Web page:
Nicholas, now a tropical depression, threatens more heavy rain in the flood-battered South.

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Tropical Depression Nichols is expected to bring heavy rain to much of Louisiana on Wednesday, increasing the risk of severe flooding in an area already affected by Hurricane Ida and still struggling to restore power to thousands of customers. Is.

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Forecasters warned that the storm, which made landfall early Tuesday as a hurricane on the Texas Gulf Coast, could also cause deadly flash floods in parts of the Deep South, bringing five to 10 inches of rain down southern Louisiana, southern Mississippi. Is. Southern Alabama and western Florida panhandle through Friday.

The National Hurricane Center said up to 20 inches of rain is possible in isolated parts of those areas.

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The forecast has prompted weather-weary officials across the South to prepare for another round of dangerous conditions.

In Baton Rouge, LA, Mayor Sharon Weston Broom shared on Twitter where residents can get sandbags to protect Nichols from rain, while also promoting how Components can get federal help For the devastation caused by a previous natural disaster.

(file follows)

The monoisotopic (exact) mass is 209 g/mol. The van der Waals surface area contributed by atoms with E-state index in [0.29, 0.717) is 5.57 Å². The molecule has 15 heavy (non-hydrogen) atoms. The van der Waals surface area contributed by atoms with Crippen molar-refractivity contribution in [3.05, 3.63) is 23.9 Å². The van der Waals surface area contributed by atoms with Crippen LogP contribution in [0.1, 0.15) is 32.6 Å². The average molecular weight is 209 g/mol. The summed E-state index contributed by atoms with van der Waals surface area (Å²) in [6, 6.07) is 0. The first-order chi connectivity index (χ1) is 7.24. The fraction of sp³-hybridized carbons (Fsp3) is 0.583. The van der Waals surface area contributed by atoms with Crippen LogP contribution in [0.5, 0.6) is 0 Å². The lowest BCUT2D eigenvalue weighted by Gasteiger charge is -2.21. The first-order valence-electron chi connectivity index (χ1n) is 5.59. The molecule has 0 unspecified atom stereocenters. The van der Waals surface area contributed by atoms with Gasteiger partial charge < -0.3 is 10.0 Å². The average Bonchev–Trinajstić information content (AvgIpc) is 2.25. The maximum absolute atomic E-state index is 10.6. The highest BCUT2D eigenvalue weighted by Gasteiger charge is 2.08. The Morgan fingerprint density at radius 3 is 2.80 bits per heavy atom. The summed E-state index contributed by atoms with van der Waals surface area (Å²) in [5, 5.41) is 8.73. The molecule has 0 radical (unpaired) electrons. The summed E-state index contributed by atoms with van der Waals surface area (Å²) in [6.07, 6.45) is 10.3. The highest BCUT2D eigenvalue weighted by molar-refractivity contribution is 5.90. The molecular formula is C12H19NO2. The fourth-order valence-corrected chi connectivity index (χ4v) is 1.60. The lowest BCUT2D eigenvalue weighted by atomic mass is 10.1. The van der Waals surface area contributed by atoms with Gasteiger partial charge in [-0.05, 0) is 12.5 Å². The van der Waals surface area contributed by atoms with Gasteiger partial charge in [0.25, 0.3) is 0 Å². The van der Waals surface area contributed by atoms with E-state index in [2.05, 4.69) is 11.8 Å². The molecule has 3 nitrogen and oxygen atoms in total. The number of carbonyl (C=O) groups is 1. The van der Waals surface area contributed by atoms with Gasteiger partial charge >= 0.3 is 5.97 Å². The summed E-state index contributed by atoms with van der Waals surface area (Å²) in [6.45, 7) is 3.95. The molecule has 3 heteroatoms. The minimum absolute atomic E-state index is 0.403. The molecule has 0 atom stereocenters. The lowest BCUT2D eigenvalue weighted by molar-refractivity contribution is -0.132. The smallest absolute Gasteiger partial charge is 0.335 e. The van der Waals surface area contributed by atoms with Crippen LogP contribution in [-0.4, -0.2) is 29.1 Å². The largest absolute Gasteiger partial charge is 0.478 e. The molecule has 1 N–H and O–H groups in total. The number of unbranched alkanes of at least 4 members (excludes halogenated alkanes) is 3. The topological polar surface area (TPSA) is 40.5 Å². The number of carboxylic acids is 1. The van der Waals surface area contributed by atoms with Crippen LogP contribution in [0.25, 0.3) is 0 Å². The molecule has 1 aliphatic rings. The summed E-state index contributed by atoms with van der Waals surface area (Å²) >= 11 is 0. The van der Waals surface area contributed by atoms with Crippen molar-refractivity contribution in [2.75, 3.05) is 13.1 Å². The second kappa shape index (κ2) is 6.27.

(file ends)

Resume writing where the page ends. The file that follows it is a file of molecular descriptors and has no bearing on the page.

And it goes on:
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In Mississippi, the state’s emergency management agency told residents how they could run on high ground Outlining the challenges of an intense hurricane season from climate change if flooding occurs.

“Take Nicholas’ threats very seriously,” said Louisiana Governor John Bel Edwards. news conference on Tuesday afternoon.

Mr Edwards said about 95,000 customers in the state were without power due to Hurricane Ida. Nichols had already added an additional 13,500 outages by Tuesday afternoon, he said, and efforts to restore power are likely to be set back because of the storm.

Forecasters said Nicolas is expected to weaken as it churns east. But according to the Hurricane Center, the storm will still produce strong winds and driving rain.

The center said river flooding is also possible in parts of southern Louisiana and Mississippi.

In Texas, about 120,000 customers were without electricity early Wednesday, according to poweroutage.us, a website that tracks and collects utilities reports.

Houston residents were told by the city police department to stay home because dangerous situationsPower lines and debris-laden roadways remained in place even after the storm hit the area with winds up to 40 mph.

Sergeant Galveston Police Department’s Derek Gaspard said the area was lucky to survive a “worst-case scenario” on Tuesday.

“Still,” he said in an interview on Tuesday night, “it was raining a lot.”



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